I haven’t read The Land We Love: The South and Its Heritage, and judging by Donald Livingston’s review (May 2019 issue) I probably won’t. Why? Because it sounds like yet another attempt to defend “Lost Cause” ideology. According to the book’s author, Boyd Cathey, the real reason the South seceded had little to do with slavery and everything to do with resisting the revolutionary, sectional Republicans whose “goal was to consolidate the states into a centralized regime of crony capitalism ruled by the emerging New York-Chicago industrial axis.” The Secessionists were the true Americans who “took the Founders’ Constitution with them, word for word, except for a few reforms…” Reforms such as this gem in Article IV: “…the institution of negro slavery as it now exists in the Confederate States, shall be recognized and protected by Congress…”
The reason many Southerners have stopped defending Confederate monuments is not because they’ve lost their traditional virtues as Livingston suggests, but because with the benefit of 150 years of hindsight they realize their ancestors were morally obtuse and on the wrong side of history. One doesn’t have to be a Cultural Marxist to believe that while the Civil War and the Jim Crow era are a part of our heritage that needs to be remembered, it should no longer be glorified.
Prof. Livingston Replies:
Mr. Burtner says the Confederate “ancestors” of Southerners were “morally obtuse and on the wrong side of history.” But were they? First, slavery was a national enormity, not merely a Southern thing. For over two centuries the wealth of the Northeast had come from servicing the export of slave-produced staples. And New England’s brutal slave trade lasted 170 years. Estimates are that Yankees got around 40 cents on every dollar earned by the planters.
The morally right thing would have been a nationally funded program of compensated emancipation (as the British had done in 1833) and integration of the African population into American society. But Northerners were not interested in doing their part to abolish slavery. They were especially opposed to free blacks entering their states or the Western territories. “What I would most desire,” Lincoln said, “would be the separation of the white and black races.”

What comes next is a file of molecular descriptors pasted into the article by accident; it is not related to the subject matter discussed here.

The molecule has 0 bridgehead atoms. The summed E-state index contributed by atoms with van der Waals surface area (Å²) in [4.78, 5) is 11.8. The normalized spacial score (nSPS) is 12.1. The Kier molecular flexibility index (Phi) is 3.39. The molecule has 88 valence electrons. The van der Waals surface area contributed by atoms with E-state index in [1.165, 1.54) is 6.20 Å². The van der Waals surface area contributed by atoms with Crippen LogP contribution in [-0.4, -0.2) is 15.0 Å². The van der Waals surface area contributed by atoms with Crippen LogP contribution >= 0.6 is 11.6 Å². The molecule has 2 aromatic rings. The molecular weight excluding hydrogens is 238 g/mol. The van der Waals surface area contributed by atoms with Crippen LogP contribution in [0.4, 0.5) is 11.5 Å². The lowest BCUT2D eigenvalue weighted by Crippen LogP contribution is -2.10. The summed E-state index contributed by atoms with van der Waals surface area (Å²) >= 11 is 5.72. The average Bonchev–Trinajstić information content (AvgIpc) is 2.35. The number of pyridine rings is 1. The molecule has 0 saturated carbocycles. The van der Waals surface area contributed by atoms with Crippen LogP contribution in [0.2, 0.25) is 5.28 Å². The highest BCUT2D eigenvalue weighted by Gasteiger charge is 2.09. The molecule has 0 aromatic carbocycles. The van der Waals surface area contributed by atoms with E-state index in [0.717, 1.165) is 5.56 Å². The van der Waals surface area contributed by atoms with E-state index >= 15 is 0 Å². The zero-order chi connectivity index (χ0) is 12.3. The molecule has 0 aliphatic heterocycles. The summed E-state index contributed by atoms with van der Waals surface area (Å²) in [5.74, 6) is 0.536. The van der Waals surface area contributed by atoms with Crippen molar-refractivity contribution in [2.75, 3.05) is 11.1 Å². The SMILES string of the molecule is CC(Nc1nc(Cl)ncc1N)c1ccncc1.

And he meant it. The Illinois Constitution with his approval prohibited free blacks from entering the state and denied basic civil rights to those within it. H. Ford Douglas, a free black in Illinois, said that if he dared send his children to a public school, “Abraham Lincoln would kick them out, in the name of Republicanism and antislavery!”
So long as slaves were confined to the South, Lincoln said “the institution might be let alone for a hundred years.” He said he opposed slavery in the West because that would save the region from “the troublesome presence of free negroes” in the future. Ohio and Indiana passed legislation to gradually send all free blacks out of their states by sending them as colonists to the Western territories or Africa. This disposition prevailed throughout the North.
James Shepherd Pike, an abolitionist correspondent for the New York Tribune, wrote in the February 1861 Atlantic Monthly:
We say the Free States should say, confine the Negro to the smallest possible area. Hem him in. Coop him up. Slough him off. Preserve just so much of North America as is possible for the white man. . . .
Likewise, the Republican-controlled House Committee on Emancipation Policy said in its 1862 report, “the highest interests of the white race, whether Anglo-Saxon, Celt, or Scandinavian, requires that the whole country should be held and occupied by those races alone.” Many believed that, once freed, blacks could not compete and would gradually leave or die out. Ralph Waldo Emerson cheerfully predicted, “It will happen by & by that the black man will only be destined for museums like the Dodo.”
The South did not secede to protect slavery from a morally responsible proposal to abolish it, because no such proposal was ever put forth. Lincoln said repeatedly that the point of the War was merely to prevent secession. He lived in an age when centralization and empire building were viewed as instruments of human progress. He estimated that by 1930 America would have a population capable of competing with the great empires of Europe. But that would not happen if there was a negotiated separation.
There was much that was “morally obtuse”—to use Mr. Burtner’s phrase—in the North’s refusal to acknowledge its moral responsibility for originating, servicing, and profiting from slavery. Also in Lincoln’s refusal to negotiate a separation from what was clearly, for both sides, a suffocating and dysfunctional Union.
As to the right side of history, I observe that a Zogby poll last year found that 39 percent of Americans favor secession for their state, and 29 percent are not sure. That means 68 percent are willing to entertain the concept of secession. Lincoln’s war to prevent a negotiated separation cost a million lives, or the equivalent of 10 million if adjusted for today’s population size. The Union was not “indivisible” in 1860, nor was the Soviet Union in 1991, nor was the EU in 2016—and neither is the United States today.
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